KYB and KYC Verification: Why it Matters to Your Business

Identity verification has long been a part of customer onboarding. The digitization of our society has not changed the need for ID card verification but altered how we perform identity verification and why we need it.

In the past, verification of business entities was managed in-house with lengthy physical background searches unless there was a pre-existing relationship. This opened the door to fraud and bias in the customer onboarding process. The move to digital did not do much to alter the current status quo. Customer onboarding remained in high focus, but Business to Business (B2B) still lagged.

The introduction of regulations and strict guidelines for due diligence made it easier for banks, financial institutions, and businesses to onboard customers while increasing protection for all parties.

Still, fraud increased, and customers’ and business’ data were still at risk. As the responsibility fell to organizations to comply and implement these guidelines, many still overlooked creating effective ID validation systems thus leaving gaps in the onboarding and compliance process.


Why KYC Verification Did not Work for B2B?


Know Your Customer (KYC) in the very name and policies focused on individual customers. This left businesses and other financial institutions to interpret how to treat their business clients. Too many times that meant lapse ID validation and almost non-existent B2B customer onboarding.

Customers and businesses alike paid for that lack of security protocols with increased money laundering activity, fraud, identity theft, malware, and virus attacks, hacked accounts, stolen data, and eventually money. Unless the customer was deemed high risk, global ID verification and document verification services were seen as unnecessary, and basic due diligence was the norm.

For complete customer due diligence, there were four crucial elements for KYC verification.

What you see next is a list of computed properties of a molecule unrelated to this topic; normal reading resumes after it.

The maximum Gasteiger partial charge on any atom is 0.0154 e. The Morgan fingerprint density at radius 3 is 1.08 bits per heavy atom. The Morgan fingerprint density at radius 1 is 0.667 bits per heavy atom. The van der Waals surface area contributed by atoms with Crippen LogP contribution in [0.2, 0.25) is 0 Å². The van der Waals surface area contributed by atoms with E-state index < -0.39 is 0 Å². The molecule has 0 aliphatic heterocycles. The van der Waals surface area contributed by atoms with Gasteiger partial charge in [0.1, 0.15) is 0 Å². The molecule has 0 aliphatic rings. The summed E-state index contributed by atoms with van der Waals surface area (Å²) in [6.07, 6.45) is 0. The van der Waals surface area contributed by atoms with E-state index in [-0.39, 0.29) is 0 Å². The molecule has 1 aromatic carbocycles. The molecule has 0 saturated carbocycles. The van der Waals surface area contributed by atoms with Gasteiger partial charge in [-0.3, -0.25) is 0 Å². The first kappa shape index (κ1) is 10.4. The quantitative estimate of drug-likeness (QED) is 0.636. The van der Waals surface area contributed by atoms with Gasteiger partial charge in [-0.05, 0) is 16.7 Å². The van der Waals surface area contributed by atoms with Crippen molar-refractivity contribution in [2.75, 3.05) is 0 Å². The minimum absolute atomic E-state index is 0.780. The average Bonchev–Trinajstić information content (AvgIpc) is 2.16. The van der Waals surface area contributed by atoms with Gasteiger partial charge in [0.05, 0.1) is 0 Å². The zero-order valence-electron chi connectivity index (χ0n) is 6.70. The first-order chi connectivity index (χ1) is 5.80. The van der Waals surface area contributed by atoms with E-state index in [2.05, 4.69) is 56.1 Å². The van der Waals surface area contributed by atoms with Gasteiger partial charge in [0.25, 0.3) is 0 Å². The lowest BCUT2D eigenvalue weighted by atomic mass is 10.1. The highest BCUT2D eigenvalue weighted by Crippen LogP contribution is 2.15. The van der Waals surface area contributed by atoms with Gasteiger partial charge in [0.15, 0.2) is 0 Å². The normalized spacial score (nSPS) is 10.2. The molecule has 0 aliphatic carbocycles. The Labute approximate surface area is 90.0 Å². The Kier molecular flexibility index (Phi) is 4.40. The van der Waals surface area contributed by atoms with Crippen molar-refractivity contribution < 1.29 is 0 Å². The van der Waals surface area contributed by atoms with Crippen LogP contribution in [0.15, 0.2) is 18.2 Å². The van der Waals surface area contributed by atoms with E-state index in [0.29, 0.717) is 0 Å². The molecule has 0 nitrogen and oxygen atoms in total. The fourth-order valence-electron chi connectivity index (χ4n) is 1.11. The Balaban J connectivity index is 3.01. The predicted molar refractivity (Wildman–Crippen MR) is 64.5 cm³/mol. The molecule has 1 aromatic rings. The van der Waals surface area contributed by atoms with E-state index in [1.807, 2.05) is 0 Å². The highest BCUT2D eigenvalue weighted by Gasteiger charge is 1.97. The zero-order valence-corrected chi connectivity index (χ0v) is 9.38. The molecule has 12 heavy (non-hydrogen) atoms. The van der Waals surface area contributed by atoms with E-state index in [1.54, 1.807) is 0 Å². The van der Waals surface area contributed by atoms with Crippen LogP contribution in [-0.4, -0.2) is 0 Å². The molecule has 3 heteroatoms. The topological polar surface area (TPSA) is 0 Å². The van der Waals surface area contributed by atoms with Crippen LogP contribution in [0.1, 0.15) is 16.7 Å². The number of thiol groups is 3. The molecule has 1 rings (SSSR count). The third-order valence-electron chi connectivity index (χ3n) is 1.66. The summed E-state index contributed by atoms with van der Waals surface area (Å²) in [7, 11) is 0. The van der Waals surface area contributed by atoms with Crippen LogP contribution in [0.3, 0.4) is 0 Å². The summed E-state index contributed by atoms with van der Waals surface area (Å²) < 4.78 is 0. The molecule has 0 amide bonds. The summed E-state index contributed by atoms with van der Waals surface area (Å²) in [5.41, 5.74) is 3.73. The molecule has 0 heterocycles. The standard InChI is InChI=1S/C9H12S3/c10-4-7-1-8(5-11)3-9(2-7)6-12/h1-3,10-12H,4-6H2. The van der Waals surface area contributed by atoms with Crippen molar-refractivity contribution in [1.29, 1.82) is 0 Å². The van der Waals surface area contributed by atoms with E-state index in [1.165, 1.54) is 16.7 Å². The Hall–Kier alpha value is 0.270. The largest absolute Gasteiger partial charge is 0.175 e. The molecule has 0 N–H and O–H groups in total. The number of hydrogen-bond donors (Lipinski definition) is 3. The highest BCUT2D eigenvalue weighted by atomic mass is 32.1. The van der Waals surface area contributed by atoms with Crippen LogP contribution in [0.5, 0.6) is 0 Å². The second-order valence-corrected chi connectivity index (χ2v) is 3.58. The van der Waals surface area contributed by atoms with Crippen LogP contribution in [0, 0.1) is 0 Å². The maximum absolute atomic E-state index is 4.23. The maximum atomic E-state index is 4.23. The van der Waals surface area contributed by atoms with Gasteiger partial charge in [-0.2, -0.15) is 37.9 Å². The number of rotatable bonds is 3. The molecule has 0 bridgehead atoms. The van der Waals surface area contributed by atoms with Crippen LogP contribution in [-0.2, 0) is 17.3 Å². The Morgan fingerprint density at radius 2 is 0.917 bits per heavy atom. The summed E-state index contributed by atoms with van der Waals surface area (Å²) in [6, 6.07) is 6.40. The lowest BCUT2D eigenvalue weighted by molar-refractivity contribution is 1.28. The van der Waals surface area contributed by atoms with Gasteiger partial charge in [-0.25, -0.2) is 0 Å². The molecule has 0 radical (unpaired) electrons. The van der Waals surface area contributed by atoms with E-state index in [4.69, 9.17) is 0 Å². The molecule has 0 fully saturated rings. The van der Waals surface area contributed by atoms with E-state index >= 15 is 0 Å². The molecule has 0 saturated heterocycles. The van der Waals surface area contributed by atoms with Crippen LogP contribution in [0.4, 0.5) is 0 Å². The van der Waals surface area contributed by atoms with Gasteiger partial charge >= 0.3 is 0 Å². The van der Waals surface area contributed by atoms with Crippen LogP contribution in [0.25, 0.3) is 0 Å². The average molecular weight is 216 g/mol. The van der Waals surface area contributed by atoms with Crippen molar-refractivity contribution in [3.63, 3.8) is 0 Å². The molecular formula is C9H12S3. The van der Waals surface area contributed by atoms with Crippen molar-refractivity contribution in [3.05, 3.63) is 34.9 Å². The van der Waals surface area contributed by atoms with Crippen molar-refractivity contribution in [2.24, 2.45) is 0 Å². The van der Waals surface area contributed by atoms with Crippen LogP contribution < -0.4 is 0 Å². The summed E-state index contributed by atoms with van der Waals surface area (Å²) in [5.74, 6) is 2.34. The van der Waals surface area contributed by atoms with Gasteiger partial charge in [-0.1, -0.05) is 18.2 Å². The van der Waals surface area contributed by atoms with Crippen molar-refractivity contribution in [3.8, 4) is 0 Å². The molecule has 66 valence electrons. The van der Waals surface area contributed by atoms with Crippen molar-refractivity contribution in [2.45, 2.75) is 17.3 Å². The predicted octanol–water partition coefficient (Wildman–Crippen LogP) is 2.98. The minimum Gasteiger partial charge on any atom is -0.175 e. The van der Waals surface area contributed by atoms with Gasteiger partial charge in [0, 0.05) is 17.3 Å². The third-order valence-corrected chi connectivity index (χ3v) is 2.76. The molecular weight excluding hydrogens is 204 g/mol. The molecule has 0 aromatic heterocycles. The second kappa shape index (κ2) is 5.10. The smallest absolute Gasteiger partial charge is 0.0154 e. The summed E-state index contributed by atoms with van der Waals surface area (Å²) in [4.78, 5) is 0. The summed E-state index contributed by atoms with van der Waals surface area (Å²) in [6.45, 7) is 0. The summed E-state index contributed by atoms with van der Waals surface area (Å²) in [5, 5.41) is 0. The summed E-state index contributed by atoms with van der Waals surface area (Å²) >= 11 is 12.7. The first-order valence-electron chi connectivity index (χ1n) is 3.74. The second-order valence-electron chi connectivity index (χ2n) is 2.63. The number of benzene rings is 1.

• ID validation and document verification
  • Beneficial ownership identification and verification
  • Understanding the nature and purpose of customer relationships to develop a risk profile
  • Ongoing behavior monitoring and transaction screening for reporting suspicious transactions and digital identity management

These didn’t take into consideration organizational structure, who were the key decision-makers, and if they differed from the ever-changing signatories. Nor did it consider who had record access, cross-border payments, their existing customers and employees or suppliers.

Adapting the KYC acronym to Know Your Client was meant to be a more inclusive term to cover corporate entities. Sadly, many did not get the memo and B2B customer verification continued to be left up to organizations until regulators once again stepped in.

KYB and KYC Verification

What KYB does that KYC Verification Cannot Do?


With 2% to 5% of the global GDP being laundered every year and an estimated 90% of money laundering activity remaining undetected, according to the United Nations (UN), it’s clear KYC verification alone can’t get the job done.

Financial institutions are the first to pay the price of the losing battle against money laundering and other financial crimes. In 2016, Financial Crimes Enforcement Network (FinCen) addressed the oversight of KYC and implemented Know Your Business (KYB) to provide the same Anti-Money Laundering (AML) policies and address Combatting the Financing of Terrorism (CFT) laws for businesses.

As KYB or the US Customer Due Diligence Requirements for Financial Institutions (CDD) or the EU’s 5th Anti Money Laundering Directive (5AMLD), was put in motion, it set about increasing fines for non-compliance.

Therefore, ensured some effort was made by all parties to design and execute a KYB verification process. The goal of KYB is to minimize the risk of money laundering and other fraudulent activities, identify Ultimate Beneficial Owners (UBO), and monitor and screen businesses against blacklists and grey lists.

Aside from the basic customer due diligence that is part of the requirements for KYB, businesses are required to provide:

  • Company name
  • Company address
  • Business registration number
  • Operational status
  • Incorporation date
  • Key management personnel

Requirements and policies may vary from institution to business. Some may require additional information in both the KYB and KYC verification processes. Additional Personally Identifiable Information (PII) may include names and addresses of board members and key decision-makers.

Some businesses can demand that your business be AML/CTF compliant before you do business with them. Depending on the nature of your business, Know Your Customer’s Customer (KYCC) requirements may come into play.